The global decarbonisation league table instead compares each country’s emissions in 2022 (the most recent year for global data) against their maximum historical emissions, reflecting the fact that countries have peaked (and will continue to do so) at different times. This is fairer. For example, the Government notes that US emissions have not fallen since 1990, but this neglects the fact that after rising to a peak in 2005, US emissions have fallen rapidly, by 18% in the last 17 years.

On this fairer comparison, the UK still ranks first among the world’s largest nations, with emissions having fallen 52% from their peak. European nations fill the top seven spots, with France and Germany coming 2nd and 3rd to the UK.

Japan and the US are on their way, having reduced their emissions by almost a fifth, and many countries across Asia, South America and Africa are also beginning to decarbonise. However, the world’s largest countries – China and India – still have rising emissions as their economies continue to grow rapidly while powered predominantly on fossil fuels. China’s emissions could begin falling this year due to rapid uptake of renewables and electric vehicles, which would mark a major milestone in the race against climate change.

While the UK takes top spot in the league table of major economies, it is not unique in having halved its emissions. Some smaller countries have decarbonised faster, although not for the best of reasons. Ukraine’s emissions have fallen by 81%, in part because their population has fallen by 7 million, and more recently because of Russia’s war. North Korea and Venezuela have also decarbonised further than the UK (by 76% and 61% respectively), but both because of faltering economies. Denmark is the only prosperous country to have gone further, also decarbonising by 61%, but it is only one-tenth the size of the UK.

The decarbonisation league table: Reduction in national carbon emissions from all-time peak, across the thirty largest countries which each emit over 200 MtCO2 per year. Calculated using data from the Global Carbon Budget.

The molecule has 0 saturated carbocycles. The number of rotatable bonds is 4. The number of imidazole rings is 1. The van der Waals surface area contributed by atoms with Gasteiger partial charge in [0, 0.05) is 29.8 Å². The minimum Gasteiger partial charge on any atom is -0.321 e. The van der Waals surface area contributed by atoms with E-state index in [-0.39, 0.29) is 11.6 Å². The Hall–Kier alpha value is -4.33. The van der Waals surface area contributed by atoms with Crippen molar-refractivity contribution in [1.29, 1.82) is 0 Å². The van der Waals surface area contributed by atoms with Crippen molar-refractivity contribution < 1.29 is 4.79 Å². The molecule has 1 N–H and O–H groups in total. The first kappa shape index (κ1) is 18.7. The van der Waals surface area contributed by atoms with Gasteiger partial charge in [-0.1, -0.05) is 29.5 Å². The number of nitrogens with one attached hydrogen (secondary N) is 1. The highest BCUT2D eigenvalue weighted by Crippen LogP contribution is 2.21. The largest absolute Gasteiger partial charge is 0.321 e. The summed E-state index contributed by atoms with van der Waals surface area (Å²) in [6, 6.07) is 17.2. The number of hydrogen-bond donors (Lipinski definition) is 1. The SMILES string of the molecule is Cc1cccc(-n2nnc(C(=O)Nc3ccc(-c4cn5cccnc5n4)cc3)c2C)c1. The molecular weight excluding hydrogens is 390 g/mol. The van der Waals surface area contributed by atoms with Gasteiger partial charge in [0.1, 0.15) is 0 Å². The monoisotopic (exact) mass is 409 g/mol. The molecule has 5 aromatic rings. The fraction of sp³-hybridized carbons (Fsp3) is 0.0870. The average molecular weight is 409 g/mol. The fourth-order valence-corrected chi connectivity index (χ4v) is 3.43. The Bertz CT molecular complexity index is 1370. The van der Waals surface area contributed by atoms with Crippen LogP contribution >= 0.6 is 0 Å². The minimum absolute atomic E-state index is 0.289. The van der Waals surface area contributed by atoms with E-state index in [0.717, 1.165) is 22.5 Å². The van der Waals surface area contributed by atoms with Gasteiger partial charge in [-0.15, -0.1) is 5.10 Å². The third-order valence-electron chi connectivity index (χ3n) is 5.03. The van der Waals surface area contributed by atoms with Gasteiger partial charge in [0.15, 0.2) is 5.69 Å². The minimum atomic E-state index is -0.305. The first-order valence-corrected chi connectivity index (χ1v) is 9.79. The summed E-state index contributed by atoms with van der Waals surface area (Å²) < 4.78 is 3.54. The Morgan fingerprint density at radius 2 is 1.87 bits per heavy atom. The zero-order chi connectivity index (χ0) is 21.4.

But what about the emissions we import?

It is a common counter-argument: yes we have reduced emissions within the UK but only by shifting them abroad to manufacture all the goods that we import. This is true, to an extent. The UK’s “consumption-based emissions” focus on what we consume here, regardless of where it was made. These imports add around 40–45% to the UK’s emissions, raising them from 4.6 to around 6.6 tonnes of CO2 per person in 2023. Our imports also knock us off the top spot for decarbonisation: the UK’s consumption-based emissions have fallen by 32% since 1990 (when records began), compared to 35% in Russia and 36% in Spain. However, this still means the UK ranks 3rd out of the thirty largest countries.

The UK now emits just 0.9% of global CO2, so it is essential that all countries, especially the largest ones, rapidly reduce their emissions. That said, our leading role in the industrial revolution means the UK’s share of cumulative emissions since 1850 is five times higher, and this is the measure which matters for global temperatures and extreme weather. It is therefore fitting that the UK is again leading the world in reducing emissions, showing that economic growth can go hand in hand with reducing environmental impacts.

The UK’s carbon emissions since Victorian times, alongside the emissions estimated for what we consume, regardless of origin. Data from the Global Carbon Budget.

Moving towards zero-carbon electricity

Electricity has played a major role in the UK’s national decarbonisation, and the power sector is continuing on its path towards zero emissions. Last year’s generation mix was the cleanest on record, and 2024 continued this trend with emissions staying below 150 g/kWh for the third quarter running.

National Grid reported a new record low for carbon intensity on 5 April of just 21 g/kWh [1]. Just 10 days later this record was broken again, reaching 19 g/kWh on 15 April. The latter was recorded on a sunny Tuesday afternoon. Demand was near its highest for the day, at over 39 GW, but wind and solar generation combined were able to meet 70% of this. Nuclear power contributed another 13%, and 10% of demand was imported (counted as zero-carbon when calculating British emissions). Biomass supplied about 3% and hydro another 1%, leaving only 3% of demand to be met by gas and coal.